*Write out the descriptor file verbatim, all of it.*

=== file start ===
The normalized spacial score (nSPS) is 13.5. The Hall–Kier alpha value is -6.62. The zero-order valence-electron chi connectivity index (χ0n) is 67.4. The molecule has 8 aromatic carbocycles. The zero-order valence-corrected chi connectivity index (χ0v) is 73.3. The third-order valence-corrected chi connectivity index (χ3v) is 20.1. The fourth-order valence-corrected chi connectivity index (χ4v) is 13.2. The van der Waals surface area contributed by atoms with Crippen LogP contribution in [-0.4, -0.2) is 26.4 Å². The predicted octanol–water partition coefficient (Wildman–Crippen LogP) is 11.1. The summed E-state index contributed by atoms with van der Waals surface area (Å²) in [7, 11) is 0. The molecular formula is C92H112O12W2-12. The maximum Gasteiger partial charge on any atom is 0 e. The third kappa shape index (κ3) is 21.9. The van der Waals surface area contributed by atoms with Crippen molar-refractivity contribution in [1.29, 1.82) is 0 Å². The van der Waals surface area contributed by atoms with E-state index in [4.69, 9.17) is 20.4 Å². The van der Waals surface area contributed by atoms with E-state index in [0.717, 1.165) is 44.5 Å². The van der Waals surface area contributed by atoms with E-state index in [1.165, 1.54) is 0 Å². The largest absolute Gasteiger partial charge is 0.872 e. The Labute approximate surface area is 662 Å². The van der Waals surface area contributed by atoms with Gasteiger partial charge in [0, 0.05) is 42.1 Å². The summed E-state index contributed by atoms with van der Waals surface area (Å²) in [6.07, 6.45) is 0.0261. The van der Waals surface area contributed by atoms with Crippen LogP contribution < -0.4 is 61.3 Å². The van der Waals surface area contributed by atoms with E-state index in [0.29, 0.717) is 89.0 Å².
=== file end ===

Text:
The normalized spacial score (nSPS) is 13.5. The Hall–Kier alpha value is -6.62. The zero-order valence-electron chi connectivity index (χ0n) is 67.4. The molecule has 8 aromatic carbocycles. The zero-order valence-corrected chi connectivity index (χ0v) is 73.3. The third-order valence-corrected chi connectivity index (χ3v) is 20.1. The fourth-order valence-corrected chi connectivity index (χ4v) is 13.2. The van der Waals surface area contributed by atoms with Crippen LogP contribution in [-0.4, -0.2) is 26.4 Å². The predicted octanol–water partition coefficient (Wildman–Crippen LogP) is 11.1. The summed E-state index contributed by atoms with van der Waals surface area (Å²) in [7, 11) is 0. The molecular formula is C92H112O12W2-12. The maximum Gasteiger partial charge on any atom is 0 e. The third kappa shape index (κ3) is 21.9. The van der Waals surface area contributed by atoms with Crippen molar-refractivity contribution in [1.29, 1.82) is 0 Å². The van der Waals surface area contributed by atoms with E-state index in [4.69, 9.17) is 20.4 Å². The van der Waals surface area contributed by atoms with E-state index in [0.717, 1.165) is 44.5 Å². The van der Waals surface area contributed by atoms with E-state index in [1.165, 1.54) is 0 Å². The largest absolute Gasteiger partial charge is 0.872 e. The Labute approximate surface area is 662 Å². The van der Waals surface area contributed by atoms with Gasteiger partial charge in [0, 0.05) is 42.1 Å². The summed E-state index contributed by atoms with van der Waals surface area (Å²) in [6.07, 6.45) is 0.0261. The van der Waals surface area contributed by atoms with Crippen LogP contribution < -0.4 is 61.3 Å². The van der Waals surface area contributed by atoms with E-state index in [0.29, 0.717) is 89.0 Å².